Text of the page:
[Mailman-Users] Throttling output
campbell at cnpapers.com
Wed Jun 14 14:58:00 CEST 2006
Brad, and all,
Firstly, thanks, for all the responses on an OT type question. I have
learned quite a bit.
----- Original Message -----
From: "Brad Knowles" <brad at stop.mail-abuse.org>
To: "Bernd Petrovitsch" <bernd at firmix.at>
Cc: <mailman-users at python.org>
Sent: Tuesday, June 13, 2006 6:36 PM
Subject: Re: [Mailman-Users] Throttling output
> At 11:38 PM +0200 2006-06-13, Bernd Petrovitsch wrote:
>>> I think that this would require a second MTA instance -- the
Does this mean using a second sendmail.cf or more like a second queue
>> You want that probably anyway since you probably don't want your MTA
>> accept 22.000 emails on a public interface in one rush (and I actually
>> don't remember out of my head how mailman really inject mails. 1 mail
>> with a long list of rcpt-to:?).
> Mailman can do that, depending on how you configure the MAX_SMTP_RCPTS
>>> first instance of sendmail (or whatever MTA) would simply take
>>> everything that Mailman gives it and then store that in the queue.
>>> This would be different from a normal sendmail (or other MTA)
>>> configuration, where immediate delivery would normally be attempted.
>> Yes. But "normally" you don't throw 22.000 emails at once on your MTA.
But if my list has 22,000 members, isn't that what I am doing? Or is it
dependent on the MAX_SMTP_RCPTS parameter, as mentioned above? I'm not clear
on your train of thought.
>> And if you do this "normally", you shouldn't need any throttling or
>> other special behaviour at all - just enough hardware.
Right now, hardware is fine. This all came about because of mail list
software (not Mailman) that does a few things it shouldn't be doing.
Firstly, it's running on a dedicated web server. This was sort of out of my
control. When the list starts outputting, the web sites suffer, but do not
fail to respond. Secondly, the mail list software does not seem to handle
bounce conditions. When the list sends to non-existent members, bounces are
returned through one of our primary MX gateways, which tend to clog it up.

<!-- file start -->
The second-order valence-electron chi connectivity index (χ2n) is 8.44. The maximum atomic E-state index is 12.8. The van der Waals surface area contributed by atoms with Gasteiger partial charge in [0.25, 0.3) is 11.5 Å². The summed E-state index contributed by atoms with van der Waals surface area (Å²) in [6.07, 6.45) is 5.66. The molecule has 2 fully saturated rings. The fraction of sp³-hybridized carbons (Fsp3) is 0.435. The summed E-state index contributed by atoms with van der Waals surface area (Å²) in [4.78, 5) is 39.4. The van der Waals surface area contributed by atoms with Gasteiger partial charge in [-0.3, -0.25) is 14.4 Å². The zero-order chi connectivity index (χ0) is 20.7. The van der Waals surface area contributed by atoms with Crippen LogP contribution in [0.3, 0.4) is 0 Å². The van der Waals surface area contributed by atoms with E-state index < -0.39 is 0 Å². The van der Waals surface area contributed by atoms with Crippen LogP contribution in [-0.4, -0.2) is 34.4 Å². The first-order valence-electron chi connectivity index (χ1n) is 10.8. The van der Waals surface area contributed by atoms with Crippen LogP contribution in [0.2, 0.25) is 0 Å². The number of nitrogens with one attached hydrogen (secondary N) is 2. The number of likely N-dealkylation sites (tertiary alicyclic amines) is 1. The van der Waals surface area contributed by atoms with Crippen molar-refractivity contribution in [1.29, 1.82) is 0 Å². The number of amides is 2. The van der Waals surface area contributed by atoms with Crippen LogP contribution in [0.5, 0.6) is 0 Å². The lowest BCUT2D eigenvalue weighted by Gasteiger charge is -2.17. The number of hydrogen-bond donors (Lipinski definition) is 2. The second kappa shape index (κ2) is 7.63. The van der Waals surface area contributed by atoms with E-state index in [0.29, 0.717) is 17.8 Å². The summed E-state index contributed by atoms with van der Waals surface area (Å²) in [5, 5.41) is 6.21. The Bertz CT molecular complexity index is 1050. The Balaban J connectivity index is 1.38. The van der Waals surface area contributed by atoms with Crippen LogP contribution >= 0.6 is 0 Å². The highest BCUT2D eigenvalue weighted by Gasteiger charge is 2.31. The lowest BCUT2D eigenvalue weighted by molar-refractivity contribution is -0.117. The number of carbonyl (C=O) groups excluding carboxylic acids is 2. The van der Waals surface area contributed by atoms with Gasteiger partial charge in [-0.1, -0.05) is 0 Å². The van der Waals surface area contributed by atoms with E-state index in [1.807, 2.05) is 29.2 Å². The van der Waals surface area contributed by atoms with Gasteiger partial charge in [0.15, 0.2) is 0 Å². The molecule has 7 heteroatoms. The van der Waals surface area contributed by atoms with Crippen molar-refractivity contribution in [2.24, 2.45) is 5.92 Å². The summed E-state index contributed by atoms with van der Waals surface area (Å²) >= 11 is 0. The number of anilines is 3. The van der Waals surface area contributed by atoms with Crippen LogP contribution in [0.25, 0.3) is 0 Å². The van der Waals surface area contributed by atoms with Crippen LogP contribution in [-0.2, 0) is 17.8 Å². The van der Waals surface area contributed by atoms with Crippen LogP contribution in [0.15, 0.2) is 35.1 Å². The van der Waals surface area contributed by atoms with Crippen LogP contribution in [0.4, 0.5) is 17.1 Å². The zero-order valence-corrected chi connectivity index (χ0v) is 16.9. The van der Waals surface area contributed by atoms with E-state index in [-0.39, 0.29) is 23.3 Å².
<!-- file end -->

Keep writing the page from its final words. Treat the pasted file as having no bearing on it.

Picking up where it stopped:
Thirdly, a lot of the above bounces are from AOL, Verizon, etc, which have
deemed the list sort of abusive, and do not accept mail from the list, even
though this is purely a subscription type mailing, so I wanted to switch to
Mailman for the bounce handling, and throttle so as not to infuriate the
AOLs and Verizons. >
> Also true.
>>> Then, additional queue runners are called to start processing
>>> that queue and pushing those messages out, but they go through an
>>> additional instance of sendmail, where the throttling milter is used.
>> Just limit/throttle the MTA itself (sendmail has several options for
>> this like "number of proceses", etc. and I assume that other MTAs like
>> postfix, exim, qmail allow this too in similar ways).
> Yeah, but so far as I know, none of those mechanisms control the number of
> messages that are sent per period of time. They control the number of a
> given set of processes you can have at any given period of time, but that
> has only the smallest impact on the number of messages sent per hour.
Does this include the MAX_QUEUE_RUN_SIZE, which I interpret as number of
envelops to send per queue runner instance?
>>> You would also need to make sure that the first instance of
>>> sendmail (or whatever MTA) is not configured to generate Delivery
>>> Status Notices (DSNs) for delayed messages, because you know for a
>>> fact that some messages are going to be delayed for a significant
>>> period of time, and you don't want those kinds of warnings clouding
>>> the picture for Mailman.
Another sendmail question - how do you snuff the DSN for a sendmail
instance? Wouldn't the queueonly delivery method do that, or is there a
problem after that?
>> Of course. But the standard/usual delay of 4 hours or so should be large
>> enough though (and I don't see a problem in raising that limit).
> I'm not convinced. If you've got a list of 22,000 recipients and a limit
> of 1000 recipients per hour, it's probably going to take a lot longer than
> four hours to get out all those messages.
> I do remain convinced that if you're trying to do throttling because your
> provider requires it, that you are most definitely using the wrong
Our network bandwidth provider does not limit our output, and this is not
the case at all.
Thanks for all the answers and questions.
> Brad Knowles, <brad at stop.mail-abuse.org>
> "Those who would give up essential Liberty, to purchase a little
> temporary Safety, deserve neither Liberty nor Safety."
> -- Benjamin Franklin (1706-1790), reply of the Pennsylvania
> Assembly to the Governor, November 11, 1755
> LOPSA member since December 2005. See <http://www.lopsa.org/>.
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